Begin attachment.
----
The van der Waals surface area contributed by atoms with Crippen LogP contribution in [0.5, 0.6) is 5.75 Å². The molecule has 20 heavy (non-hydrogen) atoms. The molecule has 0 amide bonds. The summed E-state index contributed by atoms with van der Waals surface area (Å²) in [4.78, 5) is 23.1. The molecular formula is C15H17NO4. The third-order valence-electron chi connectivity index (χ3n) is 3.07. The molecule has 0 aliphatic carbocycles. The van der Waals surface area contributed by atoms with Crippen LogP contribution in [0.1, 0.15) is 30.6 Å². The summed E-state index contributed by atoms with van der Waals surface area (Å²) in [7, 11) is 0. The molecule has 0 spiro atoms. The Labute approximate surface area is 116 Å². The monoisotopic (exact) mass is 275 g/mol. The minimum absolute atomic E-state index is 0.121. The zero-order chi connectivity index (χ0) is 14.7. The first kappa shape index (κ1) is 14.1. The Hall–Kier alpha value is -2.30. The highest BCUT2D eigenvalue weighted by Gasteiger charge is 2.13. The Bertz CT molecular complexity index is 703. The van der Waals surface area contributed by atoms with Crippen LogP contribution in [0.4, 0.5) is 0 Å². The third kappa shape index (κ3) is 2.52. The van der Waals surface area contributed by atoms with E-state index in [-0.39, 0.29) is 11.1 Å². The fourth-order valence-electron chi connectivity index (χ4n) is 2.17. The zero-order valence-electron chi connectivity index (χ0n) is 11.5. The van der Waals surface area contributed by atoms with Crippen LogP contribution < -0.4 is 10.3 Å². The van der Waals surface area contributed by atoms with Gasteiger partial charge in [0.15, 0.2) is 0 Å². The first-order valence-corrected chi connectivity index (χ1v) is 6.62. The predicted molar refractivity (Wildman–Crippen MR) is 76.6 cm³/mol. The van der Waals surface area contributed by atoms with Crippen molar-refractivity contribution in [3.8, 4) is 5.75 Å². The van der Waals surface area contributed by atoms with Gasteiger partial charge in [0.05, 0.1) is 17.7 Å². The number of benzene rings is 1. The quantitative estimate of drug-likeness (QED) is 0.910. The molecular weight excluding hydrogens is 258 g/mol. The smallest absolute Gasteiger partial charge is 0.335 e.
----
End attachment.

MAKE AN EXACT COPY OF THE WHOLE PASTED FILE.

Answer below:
The van der Waals surface area contributed by atoms with Crippen LogP contribution in [0.5, 0.6) is 5.75 Å². The molecule has 20 heavy (non-hydrogen) atoms. The molecule has 0 amide bonds. The summed E-state index contributed by atoms with van der Waals surface area (Å²) in [4.78, 5) is 23.1. The molecular formula is C15H17NO4. The third-order valence-electron chi connectivity index (χ3n) is 3.07. The molecule has 0 aliphatic carbocycles. The van der Waals surface area contributed by atoms with Crippen LogP contribution in [0.1, 0.15) is 30.6 Å². The summed E-state index contributed by atoms with van der Waals surface area (Å²) in [7, 11) is 0. The molecule has 0 spiro atoms. The Labute approximate surface area is 116 Å². The monoisotopic (exact) mass is 275 g/mol. The minimum absolute atomic E-state index is 0.121. The zero-order chi connectivity index (χ0) is 14.7. The first kappa shape index (κ1) is 14.1. The Hall–Kier alpha value is -2.30. The highest BCUT2D eigenvalue weighted by Gasteiger charge is 2.13. The Bertz CT molecular complexity index is 703. The van der Waals surface area contributed by atoms with Crippen LogP contribution in [0.4, 0.5) is 0 Å². The third kappa shape index (κ3) is 2.52. The van der Waals surface area contributed by atoms with E-state index in [-0.39, 0.29) is 11.1 Å². The fourth-order valence-electron chi connectivity index (χ4n) is 2.17. The zero-order valence-electron chi connectivity index (χ0n) is 11.5. The van der Waals surface area contributed by atoms with Crippen LogP contribution < -0.4 is 10.3 Å². The van der Waals surface area contributed by atoms with Gasteiger partial charge in [0.15, 0.2) is 0 Å². The first-order valence-corrected chi connectivity index (χ1v) is 6.62. The predicted molar refractivity (Wildman–Crippen MR) is 76.6 cm³/mol. The van der Waals surface area contributed by atoms with Crippen molar-refractivity contribution in [3.8, 4) is 5.75 Å². The van der Waals surface area contributed by atoms with Gasteiger partial charge in [0.05, 0.1) is 17.7 Å². The number of benzene rings is 1. The quantitative estimate of drug-likeness (QED) is 0.910. The molecular weight excluding hydrogens is 258 g/mol. The smallest absolute Gasteiger partial charge is 0.335 e.